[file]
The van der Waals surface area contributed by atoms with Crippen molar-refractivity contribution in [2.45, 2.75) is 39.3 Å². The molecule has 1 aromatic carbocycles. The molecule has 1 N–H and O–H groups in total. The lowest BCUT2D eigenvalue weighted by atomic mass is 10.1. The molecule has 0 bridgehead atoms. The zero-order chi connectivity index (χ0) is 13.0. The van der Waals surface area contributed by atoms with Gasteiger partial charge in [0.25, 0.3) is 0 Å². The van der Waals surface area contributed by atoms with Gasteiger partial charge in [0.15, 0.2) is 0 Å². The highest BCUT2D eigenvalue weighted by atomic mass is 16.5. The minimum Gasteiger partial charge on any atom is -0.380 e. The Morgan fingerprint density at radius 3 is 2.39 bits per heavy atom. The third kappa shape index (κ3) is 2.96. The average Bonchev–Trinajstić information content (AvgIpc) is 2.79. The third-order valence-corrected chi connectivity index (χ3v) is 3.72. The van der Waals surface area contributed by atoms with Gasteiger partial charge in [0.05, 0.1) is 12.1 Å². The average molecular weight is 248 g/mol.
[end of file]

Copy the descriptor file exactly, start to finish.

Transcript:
The van der Waals surface area contributed by atoms with Crippen molar-refractivity contribution in [2.45, 2.75) is 39.3 Å². The molecule has 1 aromatic carbocycles. The molecule has 1 N–H and O–H groups in total. The lowest BCUT2D eigenvalue weighted by atomic mass is 10.1. The molecule has 0 bridgehead atoms. The zero-order chi connectivity index (χ0) is 13.0. The van der Waals surface area contributed by atoms with Gasteiger partial charge in [0.25, 0.3) is 0 Å². The van der Waals surface area contributed by atoms with Gasteiger partial charge in [0.15, 0.2) is 0 Å². The highest BCUT2D eigenvalue weighted by atomic mass is 16.5. The minimum Gasteiger partial charge on any atom is -0.380 e. The Morgan fingerprint density at radius 3 is 2.39 bits per heavy atom. The third kappa shape index (κ3) is 2.96. The average Bonchev–Trinajstić information content (AvgIpc) is 2.79. The third-order valence-corrected chi connectivity index (χ3v) is 3.72. The van der Waals surface area contributed by atoms with Gasteiger partial charge in [0.05, 0.1) is 12.1 Å². The average molecular weight is 248 g/mol.